HELP FOR PARENTS OF CHILDREN WITH ASPERGER'S & HIGH-FUNCTIONING AUTISM

Education and Counseling for Individuals Affected by Autism Spectrum Disorders

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How can I teach empathy to my child with Aspergers?

One of the most common areas of weakness mentioned to me by moms and dads is empathy. Aspergers causes an individual to lack empathy. Showing emotions and acknowledging another person's feelings are very important skills. Without empathy, a person is seen as cold and unfeeling, therefore making it difficult to develop personal relationships with others.

If you were to complete an Internet search on empathy and Aspergers, you would find a topic that is very well covered. This weakness is quite well-known. The problem lies within the inability to determine another individual's feelings, more so than an actual inability to feel. Once your child becomes aware of another person's feelings, he is likely quite capable in showing empathy of a variety of emotions. The key to teaching empathy is helping him learn to understand and recognize other people's true feelings and emotions.

As a parent, you should definitely teach empathy. Aspergers doesn't eliminate the desire to learn, even though it can make it a bit difficult. Here are some ideas you can use to help your child develop a healthier emotional outlook.

• Social stories can be used to teach a variety of skills. You can purchase books of social stories or create your own personal versions. Feel free to make some of them silly and fun, while others are more sad and serious.

• Occupational and Speech/language therapy practice at home is important to your child's development. Make sure you are meeting with his therapists regularly and working on the goals that help with empathy: sensory issues, social cues and language, and pretend-play, to name a few.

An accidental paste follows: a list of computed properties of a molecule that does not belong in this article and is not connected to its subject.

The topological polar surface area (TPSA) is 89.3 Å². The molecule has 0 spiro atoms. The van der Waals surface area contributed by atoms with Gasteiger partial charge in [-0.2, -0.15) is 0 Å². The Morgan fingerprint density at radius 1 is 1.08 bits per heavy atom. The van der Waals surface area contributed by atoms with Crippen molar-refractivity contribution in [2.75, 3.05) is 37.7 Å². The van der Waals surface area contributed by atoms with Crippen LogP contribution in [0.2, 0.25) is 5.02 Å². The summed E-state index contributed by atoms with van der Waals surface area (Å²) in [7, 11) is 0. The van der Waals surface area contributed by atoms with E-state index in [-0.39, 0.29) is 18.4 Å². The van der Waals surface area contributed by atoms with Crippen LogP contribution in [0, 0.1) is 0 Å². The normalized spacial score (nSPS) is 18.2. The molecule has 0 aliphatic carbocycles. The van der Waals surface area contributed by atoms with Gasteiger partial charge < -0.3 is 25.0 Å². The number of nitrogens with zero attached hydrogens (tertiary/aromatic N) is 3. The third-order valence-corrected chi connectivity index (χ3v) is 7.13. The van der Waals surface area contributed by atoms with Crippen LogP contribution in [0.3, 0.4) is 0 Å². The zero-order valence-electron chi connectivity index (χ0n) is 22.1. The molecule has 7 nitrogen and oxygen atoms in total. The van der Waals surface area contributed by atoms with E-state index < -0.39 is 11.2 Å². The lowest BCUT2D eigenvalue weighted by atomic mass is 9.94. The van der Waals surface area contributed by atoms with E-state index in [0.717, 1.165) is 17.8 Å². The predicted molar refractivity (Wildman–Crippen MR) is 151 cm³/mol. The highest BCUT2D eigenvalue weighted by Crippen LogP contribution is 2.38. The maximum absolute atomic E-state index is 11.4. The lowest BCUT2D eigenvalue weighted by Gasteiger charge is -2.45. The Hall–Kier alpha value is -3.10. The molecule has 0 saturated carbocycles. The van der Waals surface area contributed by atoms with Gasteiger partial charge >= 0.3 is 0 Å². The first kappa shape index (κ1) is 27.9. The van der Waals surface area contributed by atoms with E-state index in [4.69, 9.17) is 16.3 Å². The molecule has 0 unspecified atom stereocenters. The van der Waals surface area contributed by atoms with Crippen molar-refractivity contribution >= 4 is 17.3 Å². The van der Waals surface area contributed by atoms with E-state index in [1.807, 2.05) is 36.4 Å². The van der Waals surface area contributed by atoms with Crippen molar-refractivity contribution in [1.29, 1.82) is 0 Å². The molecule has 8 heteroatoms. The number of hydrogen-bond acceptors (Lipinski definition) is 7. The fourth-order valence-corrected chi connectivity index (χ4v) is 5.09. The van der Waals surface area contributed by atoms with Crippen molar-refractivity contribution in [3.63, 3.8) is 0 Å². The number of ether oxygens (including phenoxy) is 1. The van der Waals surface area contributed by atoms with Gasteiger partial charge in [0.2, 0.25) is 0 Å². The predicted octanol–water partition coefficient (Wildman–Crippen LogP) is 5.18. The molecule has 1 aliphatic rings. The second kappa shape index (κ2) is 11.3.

• Social skills groups/classes can be found through your child's school, doctor's office, or your local Autism support group. Good social skills will automatically enhance your child's empathy. If you cannot find a social skills group for your child, speak with the special education department at his school for tips you can use at home. Better yet, convince them of the need to start a social skills group at school, complete with peer buddies. (Peer buddies are neuro-typical classmates who have a desire to help with the challenges some of the special needs students face at school.)

• Video, peer, and self-modeling are all good ways to teach empathy. Using videos, your child can learn to connect feelings by watching facial expressions while listening to the conversations that take place. Once a video has been implemented, bringing in a peer to help re-create the video will bring about a new dimension. Likewise, have your child use a mirror to see different facial expressions while talking about their meanings. Seeing, hearing, and doing will help your child make important connections that will stick with him.

While planning to assist a youngster by teaching empathy, Aspergers specialists and moms and dads must also balance the need for good communication skills. Social cues and gestures are an important part of emotional connection. A good speech/language therapist can help your child learn better social skills and empathy by improving his verbal and nonverbal language skills.

My Aspergers Child: Preventing Meltdowns

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My child has been rejected by his peers, ridiculed and bullied !!!